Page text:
Cutting edge kid-to-kid research

In January, a group of 9 and 10-year-olds at the Max Havelaarschool in Delft became industrial design researchers for TU Delft. Armed with video cameras, audio recorders and the revelation that they are experts, they set out to interview friends about life on the playground.

Industrial Design Engineering PhD candidate Fenne van Doorn coordinated the research as part of her thesis, “Design research by proxy: Participants (children) as research collaborators”. The project was the third in a series of partnerships with Delft schools in which Van Doorn has taught children how to conduct research through interviews. Her own work, funded by ProFit, is rooted in the notion of co-creation, which gives the people who will ultimately use the products designed—in this case, children—an active role in figuring out what will make a new product an appealing one. In the process, children get out of the classroom, and it becomes “obvious that they are the experts and researchers”, says Van Doorn. 

Over the course of her research, Van Doorn and her advisor, Assistant Professor Mathieu Gielen, realized that many kids take their own toys (such as footballs and magnifying glasses) with them when they go to the playground. She enlisted the Max Havelaarschool students to find out exactly how children play with these toys at a playground. Specifically, how they feel about loaning and borrowing their own things. To do so, Van Doorn and Gielen visited the classroom three times, guiding the students through the research process, central to which were two interviews conducted by each child outside of class time. “They really take that seriously,” says Van Doorn. “They take really good notes”.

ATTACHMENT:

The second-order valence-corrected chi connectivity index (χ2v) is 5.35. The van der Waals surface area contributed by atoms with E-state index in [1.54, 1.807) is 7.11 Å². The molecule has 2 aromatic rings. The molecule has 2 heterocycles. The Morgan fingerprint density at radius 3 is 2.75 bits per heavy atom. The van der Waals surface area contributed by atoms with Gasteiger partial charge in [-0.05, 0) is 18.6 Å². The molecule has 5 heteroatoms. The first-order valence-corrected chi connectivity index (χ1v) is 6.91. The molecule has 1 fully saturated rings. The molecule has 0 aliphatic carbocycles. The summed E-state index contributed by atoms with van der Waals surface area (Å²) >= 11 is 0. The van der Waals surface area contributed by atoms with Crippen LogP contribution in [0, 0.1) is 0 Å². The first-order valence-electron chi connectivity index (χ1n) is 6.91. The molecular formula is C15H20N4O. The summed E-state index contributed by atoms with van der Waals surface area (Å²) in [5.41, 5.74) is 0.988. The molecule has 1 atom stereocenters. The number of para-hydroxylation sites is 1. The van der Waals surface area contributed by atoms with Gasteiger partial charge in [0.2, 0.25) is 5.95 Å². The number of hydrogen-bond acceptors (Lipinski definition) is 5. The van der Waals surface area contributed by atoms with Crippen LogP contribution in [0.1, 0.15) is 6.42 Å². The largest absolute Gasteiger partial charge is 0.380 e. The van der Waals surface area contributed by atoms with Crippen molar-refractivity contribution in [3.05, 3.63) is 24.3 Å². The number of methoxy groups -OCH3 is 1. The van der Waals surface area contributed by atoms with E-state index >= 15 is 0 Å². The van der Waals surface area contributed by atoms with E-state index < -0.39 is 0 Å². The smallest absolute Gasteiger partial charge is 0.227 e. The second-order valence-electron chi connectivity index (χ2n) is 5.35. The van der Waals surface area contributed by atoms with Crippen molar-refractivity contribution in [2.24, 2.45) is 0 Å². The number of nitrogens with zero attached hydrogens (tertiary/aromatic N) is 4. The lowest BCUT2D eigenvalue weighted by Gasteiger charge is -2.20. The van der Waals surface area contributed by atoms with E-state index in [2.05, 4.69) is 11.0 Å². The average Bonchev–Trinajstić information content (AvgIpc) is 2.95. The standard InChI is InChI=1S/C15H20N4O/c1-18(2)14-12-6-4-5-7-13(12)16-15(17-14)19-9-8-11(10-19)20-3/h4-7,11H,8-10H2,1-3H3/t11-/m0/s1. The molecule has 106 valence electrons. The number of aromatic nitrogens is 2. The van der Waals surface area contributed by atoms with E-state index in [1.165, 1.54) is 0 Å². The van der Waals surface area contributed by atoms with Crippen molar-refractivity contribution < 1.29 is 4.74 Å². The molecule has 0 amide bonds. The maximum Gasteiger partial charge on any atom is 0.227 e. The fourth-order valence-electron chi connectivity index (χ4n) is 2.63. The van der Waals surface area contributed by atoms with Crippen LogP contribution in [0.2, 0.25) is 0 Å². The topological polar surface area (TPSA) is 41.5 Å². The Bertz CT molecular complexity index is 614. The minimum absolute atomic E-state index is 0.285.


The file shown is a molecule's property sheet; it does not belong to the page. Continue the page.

With the data collected, Van Doorn will watch and analyse every single interview. She says that many kid-to-kid interviews include two layers. The “official interview” in which they ask the obvious questions, and the “unofficial interview”, made up of spontaneous, whispered comments. “And these whispers are often the most valuable”, she says. The ProFit designers then work with the anonymous personas that the children create, based on commonalities among those interviewed. “These are very inspirational for designers”, Van Doorn says. Then, the magical process of envisioning innovative playground begins. 

Children’s input as end-users is critical, according to Van Doorn. “We [adults] don’t remember as well as we think”, she says. Children are “not limited by experience”, adds Gielen, “they come up with…quite unexpected, out-of-the-box ideas”. According to group six co-teacher Anja Orelio, the children “were very enthusiastic and liked” the project. “Everyone did the assignment—that says enough”. 

Note: The author of this aritcle has a child who participated in the project. 

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